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Management of Deep Vein Thrombosis--Below the knee vs above the knee

Essay By: MichaelAena
Health and fitness


Management of DVT treatment wise as well as workup for this fairly common issue....


Submitted:May 29, 2010    Reads: 2,522    Comments: 1    Likes: 0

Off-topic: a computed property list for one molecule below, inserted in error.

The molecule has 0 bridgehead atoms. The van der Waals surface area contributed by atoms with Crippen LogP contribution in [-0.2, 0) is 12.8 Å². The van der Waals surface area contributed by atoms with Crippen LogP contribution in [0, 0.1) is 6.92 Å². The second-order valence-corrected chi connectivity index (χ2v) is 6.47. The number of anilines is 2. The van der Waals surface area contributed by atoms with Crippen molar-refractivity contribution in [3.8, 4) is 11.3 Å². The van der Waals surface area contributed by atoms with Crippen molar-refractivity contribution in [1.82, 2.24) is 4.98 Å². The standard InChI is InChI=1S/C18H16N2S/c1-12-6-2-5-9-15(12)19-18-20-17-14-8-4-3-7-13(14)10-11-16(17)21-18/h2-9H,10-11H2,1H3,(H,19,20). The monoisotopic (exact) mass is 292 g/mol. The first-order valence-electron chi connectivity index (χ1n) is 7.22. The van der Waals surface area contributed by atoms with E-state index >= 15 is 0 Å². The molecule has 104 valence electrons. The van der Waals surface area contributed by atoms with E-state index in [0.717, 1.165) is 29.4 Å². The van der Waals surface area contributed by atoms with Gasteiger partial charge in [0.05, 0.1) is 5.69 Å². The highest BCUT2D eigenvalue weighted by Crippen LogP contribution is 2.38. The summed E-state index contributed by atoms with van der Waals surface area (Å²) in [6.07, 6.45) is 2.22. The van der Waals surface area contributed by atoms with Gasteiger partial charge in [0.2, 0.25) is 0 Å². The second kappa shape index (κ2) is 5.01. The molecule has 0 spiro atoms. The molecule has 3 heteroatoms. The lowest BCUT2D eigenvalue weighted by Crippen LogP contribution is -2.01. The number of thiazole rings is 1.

As a clinician, I see DVT's rather frequently. There are many etiologies that can be attributed to it such as bedridden patients, S/P recent surgical procedures (especially orthopedics), etc. The management is somewhat controversial as the location of the DVT guides clinicians on how to diagnosis and perform the workup/medical management of these patients. For the sake of keeping things relatively basic, I'll be analyzing below the knee vs above the knee medical management of DVT's. It should be noted that DVT's can occur anywhere in the body. Plenty of cases have been reported as the etiology of them can potentially rise from the Subclavian and Internal Jugular Veins (these are usually due to prolonged IV catheter usages at these sites respectively.) Below the knee DVT's are thought to be the less "fatal" of the 2 major DVT types. It's estimated approximately 1/3rd of these cases can result in Pulmonary Thromboembolic events- aka a P.E. Patients are either monitored carefully with Serial Ultrasounds or can be given a 3 month anticoagulation preparation centered around Low Molecular Weight Heparin such as Enoxaparin (Lovanox) used in combination with Warfarin (Coumadin.) Above the knee DVT's are treated more aggressively after being confirmed on Spiral CT, Pulmonary angiogram, elevated D-dimers and an abnormal Ventilation/Perfusion scan (V/Q mismatch.) Patients are usually given 6 (or 9 if high risk) months of anticoagulation, and if they happen to have a coexisting thrombophilia disorder such as Factor 5 Leiden or Protein C/S deficiency, the clinician should consider possibly giving warfarin for life. It should also be noted that recurrent DVT's/thromboembolisms in patients who are on anticoagulants should raise the suspicion of possible Heparin Induced Thrombocytopenia (HIT) which will show with a drastic decrease in platelet counts (as they're being used up in the clotting cascade process.) These patients should be considered for a Greenfield Filter (also known as an IVC filter) for prophylaxis of future thromboembolic events. Ironically though, IVC filters can form clots proximally around the filter site, and can potentially cause a PE! As you can see, diagnosing Deep Vein Thrombosis and Pulmonary Embolisms aren't too difficult. The challenge lies in the medical management of these patients......




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